What’s a wingnut to do?
You really have to sympathize with Peter T. King, U.S. Republican representative from the middle of Long Island. He’s had to be very careful. It wasn’t so long ago that New York seemed like it was going to sweep out every single Republican in its congressional delegation, just like New England had. King had to hold on by the skin of his teeth, being careful not to say things that were too crazy. Oh, sure, King still said things that would get him noticed–he comes from Long Island after all. Long Islanders (or technically Lon Gylenders) used to be the ones that went to Mets games (when you didn’t have to go to a different state to watch the New York Mets) and scream “Boston sucks!” when the Mets were playing the St. Louis Cardinals. The intellectual effluvia of the entire state seems to wash into the island and get stuck there, because there is no outlet. And the East Hampton people won’t allow it to enter their part, because it would be bad for the business of the glitterati. Levitttown was only the beginning of a series of bad ideas that came to roost on the Island. It seems like at some point it reached critical proportion because they kept on coming like a bad dream, all the Long Island “problems”: the Amityville Horror, Joel Rifkin, Joey Buttafuoco, Amy Fisher, Sal Inghilleri, John Esposito, Marty Tankleff, the bizarre Seacrest Diner hostage case, Thomas Ryan who was accused of suffocating a 13-year old by stuffing rocks down his throat. These aren’t just crimes and criminals, they are cases crying out to be put in a textbook on sociopaths. But I lost my thought. Oh, yes, Peter King.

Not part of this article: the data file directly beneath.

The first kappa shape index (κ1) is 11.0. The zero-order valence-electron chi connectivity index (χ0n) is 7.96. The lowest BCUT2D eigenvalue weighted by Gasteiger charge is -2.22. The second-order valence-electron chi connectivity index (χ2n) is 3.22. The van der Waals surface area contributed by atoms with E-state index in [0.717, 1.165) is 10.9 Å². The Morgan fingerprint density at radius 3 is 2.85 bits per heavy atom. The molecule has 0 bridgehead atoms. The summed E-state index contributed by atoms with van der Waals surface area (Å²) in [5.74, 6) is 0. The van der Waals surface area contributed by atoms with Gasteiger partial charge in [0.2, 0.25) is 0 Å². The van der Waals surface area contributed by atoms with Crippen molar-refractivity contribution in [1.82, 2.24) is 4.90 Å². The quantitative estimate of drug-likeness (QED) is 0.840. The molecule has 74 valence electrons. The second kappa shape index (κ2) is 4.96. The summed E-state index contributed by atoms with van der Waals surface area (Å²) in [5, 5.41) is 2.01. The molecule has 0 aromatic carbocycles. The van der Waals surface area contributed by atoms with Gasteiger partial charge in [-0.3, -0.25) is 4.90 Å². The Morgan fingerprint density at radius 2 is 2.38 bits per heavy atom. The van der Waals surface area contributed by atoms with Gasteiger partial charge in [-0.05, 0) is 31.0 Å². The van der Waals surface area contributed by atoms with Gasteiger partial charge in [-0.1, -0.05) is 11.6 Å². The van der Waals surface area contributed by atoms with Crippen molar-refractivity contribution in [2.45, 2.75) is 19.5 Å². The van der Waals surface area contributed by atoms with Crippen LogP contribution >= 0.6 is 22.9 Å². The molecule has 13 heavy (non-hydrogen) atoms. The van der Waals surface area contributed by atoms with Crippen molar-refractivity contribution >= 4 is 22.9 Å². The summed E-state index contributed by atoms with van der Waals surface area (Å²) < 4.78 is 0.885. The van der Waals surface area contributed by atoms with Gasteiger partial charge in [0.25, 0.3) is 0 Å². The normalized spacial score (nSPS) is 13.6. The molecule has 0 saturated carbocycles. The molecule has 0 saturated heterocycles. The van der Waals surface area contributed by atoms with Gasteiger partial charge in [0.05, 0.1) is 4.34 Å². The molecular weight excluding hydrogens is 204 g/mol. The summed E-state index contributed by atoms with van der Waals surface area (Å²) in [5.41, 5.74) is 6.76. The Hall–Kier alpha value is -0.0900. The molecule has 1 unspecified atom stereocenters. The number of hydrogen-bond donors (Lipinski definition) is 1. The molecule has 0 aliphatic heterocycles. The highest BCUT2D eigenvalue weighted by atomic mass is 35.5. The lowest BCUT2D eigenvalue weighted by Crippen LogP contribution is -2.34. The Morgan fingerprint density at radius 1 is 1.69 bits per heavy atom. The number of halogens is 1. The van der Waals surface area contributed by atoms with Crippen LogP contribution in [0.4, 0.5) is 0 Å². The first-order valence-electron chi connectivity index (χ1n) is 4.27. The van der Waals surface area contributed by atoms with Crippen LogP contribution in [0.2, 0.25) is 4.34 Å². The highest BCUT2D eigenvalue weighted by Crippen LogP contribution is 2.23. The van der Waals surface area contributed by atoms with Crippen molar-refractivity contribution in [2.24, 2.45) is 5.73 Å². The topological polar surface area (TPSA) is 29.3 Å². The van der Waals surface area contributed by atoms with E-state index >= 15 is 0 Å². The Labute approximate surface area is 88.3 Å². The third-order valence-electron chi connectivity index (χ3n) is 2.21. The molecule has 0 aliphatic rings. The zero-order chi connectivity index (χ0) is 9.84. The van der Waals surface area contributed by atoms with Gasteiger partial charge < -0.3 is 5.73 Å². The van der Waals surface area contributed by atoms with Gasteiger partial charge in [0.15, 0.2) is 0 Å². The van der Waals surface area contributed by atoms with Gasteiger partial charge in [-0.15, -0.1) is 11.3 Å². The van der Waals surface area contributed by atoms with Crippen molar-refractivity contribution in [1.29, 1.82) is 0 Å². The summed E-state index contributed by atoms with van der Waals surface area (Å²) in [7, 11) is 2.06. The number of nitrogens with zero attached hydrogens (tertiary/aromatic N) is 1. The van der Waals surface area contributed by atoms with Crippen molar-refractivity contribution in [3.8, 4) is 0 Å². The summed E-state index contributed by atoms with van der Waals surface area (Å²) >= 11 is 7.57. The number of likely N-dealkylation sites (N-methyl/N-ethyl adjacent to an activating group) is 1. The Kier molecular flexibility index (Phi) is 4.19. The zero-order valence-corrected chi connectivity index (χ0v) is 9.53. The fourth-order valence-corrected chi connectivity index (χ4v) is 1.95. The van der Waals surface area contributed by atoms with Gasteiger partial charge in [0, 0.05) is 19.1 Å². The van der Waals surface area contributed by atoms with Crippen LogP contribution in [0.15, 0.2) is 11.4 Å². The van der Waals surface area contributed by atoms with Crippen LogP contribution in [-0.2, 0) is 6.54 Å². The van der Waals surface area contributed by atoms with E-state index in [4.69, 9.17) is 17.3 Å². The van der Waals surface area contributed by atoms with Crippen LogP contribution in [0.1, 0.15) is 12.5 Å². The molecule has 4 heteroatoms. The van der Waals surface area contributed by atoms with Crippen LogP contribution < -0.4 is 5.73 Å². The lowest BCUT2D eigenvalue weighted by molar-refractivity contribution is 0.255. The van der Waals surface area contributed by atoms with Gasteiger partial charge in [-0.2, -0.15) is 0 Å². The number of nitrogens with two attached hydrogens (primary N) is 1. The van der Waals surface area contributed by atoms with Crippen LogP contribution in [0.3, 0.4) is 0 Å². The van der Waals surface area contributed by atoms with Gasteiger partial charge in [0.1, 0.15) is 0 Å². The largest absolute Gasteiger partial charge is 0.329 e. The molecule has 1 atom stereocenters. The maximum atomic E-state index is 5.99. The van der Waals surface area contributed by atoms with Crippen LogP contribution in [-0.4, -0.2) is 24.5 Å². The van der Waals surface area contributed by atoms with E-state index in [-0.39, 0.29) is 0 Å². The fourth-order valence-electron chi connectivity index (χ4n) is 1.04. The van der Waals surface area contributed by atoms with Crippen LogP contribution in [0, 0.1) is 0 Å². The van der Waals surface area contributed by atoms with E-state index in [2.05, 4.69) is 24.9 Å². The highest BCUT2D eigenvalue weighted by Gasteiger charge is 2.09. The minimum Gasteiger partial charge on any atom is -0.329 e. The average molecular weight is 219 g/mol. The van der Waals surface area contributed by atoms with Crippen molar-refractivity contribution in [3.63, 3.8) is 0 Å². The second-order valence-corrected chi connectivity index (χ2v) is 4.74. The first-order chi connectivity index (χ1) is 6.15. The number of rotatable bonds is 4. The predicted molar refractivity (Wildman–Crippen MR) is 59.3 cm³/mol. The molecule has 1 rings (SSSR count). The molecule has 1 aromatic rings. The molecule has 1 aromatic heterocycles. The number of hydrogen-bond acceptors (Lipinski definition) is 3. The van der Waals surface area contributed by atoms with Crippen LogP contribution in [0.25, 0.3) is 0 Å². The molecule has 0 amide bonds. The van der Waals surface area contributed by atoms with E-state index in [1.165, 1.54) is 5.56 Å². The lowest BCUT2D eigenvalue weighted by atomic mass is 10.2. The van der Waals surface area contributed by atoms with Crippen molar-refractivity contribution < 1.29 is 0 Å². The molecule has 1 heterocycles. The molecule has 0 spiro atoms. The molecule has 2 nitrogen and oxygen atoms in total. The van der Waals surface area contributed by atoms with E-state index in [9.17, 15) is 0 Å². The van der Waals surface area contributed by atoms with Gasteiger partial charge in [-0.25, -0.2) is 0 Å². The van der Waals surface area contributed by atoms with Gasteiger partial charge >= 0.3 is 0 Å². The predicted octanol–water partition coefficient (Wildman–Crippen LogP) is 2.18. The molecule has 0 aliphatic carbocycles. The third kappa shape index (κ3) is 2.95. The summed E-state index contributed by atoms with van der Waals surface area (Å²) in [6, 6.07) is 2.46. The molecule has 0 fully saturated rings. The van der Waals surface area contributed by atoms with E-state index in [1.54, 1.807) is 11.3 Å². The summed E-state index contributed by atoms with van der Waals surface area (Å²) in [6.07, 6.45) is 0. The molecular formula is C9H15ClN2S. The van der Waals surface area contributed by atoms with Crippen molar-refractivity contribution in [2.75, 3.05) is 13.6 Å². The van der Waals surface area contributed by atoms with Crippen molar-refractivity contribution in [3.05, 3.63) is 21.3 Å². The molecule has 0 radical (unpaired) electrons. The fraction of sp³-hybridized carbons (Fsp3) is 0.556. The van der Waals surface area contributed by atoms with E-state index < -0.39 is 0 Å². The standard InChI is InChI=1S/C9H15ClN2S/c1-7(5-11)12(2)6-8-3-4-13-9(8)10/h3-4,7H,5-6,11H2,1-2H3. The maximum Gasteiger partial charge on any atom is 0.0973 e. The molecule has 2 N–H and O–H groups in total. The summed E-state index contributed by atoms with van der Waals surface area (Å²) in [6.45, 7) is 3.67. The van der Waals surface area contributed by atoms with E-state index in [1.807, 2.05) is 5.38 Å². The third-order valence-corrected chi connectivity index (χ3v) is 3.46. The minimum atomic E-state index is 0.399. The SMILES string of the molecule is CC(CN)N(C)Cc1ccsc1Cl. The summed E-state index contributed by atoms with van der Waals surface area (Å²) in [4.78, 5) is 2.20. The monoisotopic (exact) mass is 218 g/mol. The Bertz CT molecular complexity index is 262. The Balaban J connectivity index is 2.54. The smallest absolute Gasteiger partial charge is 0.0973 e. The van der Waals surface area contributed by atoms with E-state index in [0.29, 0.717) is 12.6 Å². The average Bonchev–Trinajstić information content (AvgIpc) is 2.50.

King has said some nutty stuff, but not the Full Monty kind of nuttiness that gets you elected vice chairman of the Nassau County Board of Supervisors, and then U.S. Senator. Yes, I am thinking of Alfonse D’Amato. But King had to worry about keeping his seat when he thought New York might actually prefer rational representatives. He was quickly proved wrong. But others realized this much more quickly in other parts of the country. And here is where King’s problem lies. He seems to have been late to adopting his personal wackadoodle cause. Republicans elsewhere, who had the luxury of going rogue, took up all the good causes: Eliminiating the Fed, flat tax, eliminating the IRS, abolishing every federal agency, regressive taxes, no taxes, Austrian economics, anti-Acorn, anti-immigrant, anti-poor, anti-uninsured, anti-children, anti-science, pro-oil companies, pro-nuclear weapons, anti-Universities (except “Christian” ones of course), pro-faith-based aid, anti-union, pro-monopoly (or oligopoly if an industry is too crowded to allow one price-setter), anti-regulation, pro-Wall Street, anti-tax on the rich, anti-environment, anti-choice, anti-women, pro-Apocalypse, and so forth. And they say Republicans don’t stand for anything!
Poor King lost out on his choice when he thought it was his job to look rational. You have to wonder about his judgment. How long ago has it been that voters have looked to the Republican party for rationality? But he has to do what he has to do. So he picked starting an investigation into why American Muslims have not condemned al-Qaeda enough. Now of course the failure to condemn al-Qaeda enough is a serious national issue. I’m somewhat embarrassed that I haven’t condemned al-Qaeda in nearly three months. And of course the hearing will allow Peter King to act all irrational and maybe even say something monumentally stupid. I don’t follow King like I used to, when it seemed he was saying something stupid on a daily basis. In fact, he used to be among tinkling cymbals of loopiness. But I don’t remember him saying something with the kind of rank ignorance he can summon when he’s on his game since he called for the killing of Julian Assange. So maybe his decision will help.
But the choice exposed King to criticism. It recalled his support of the IRA. The New York Times says: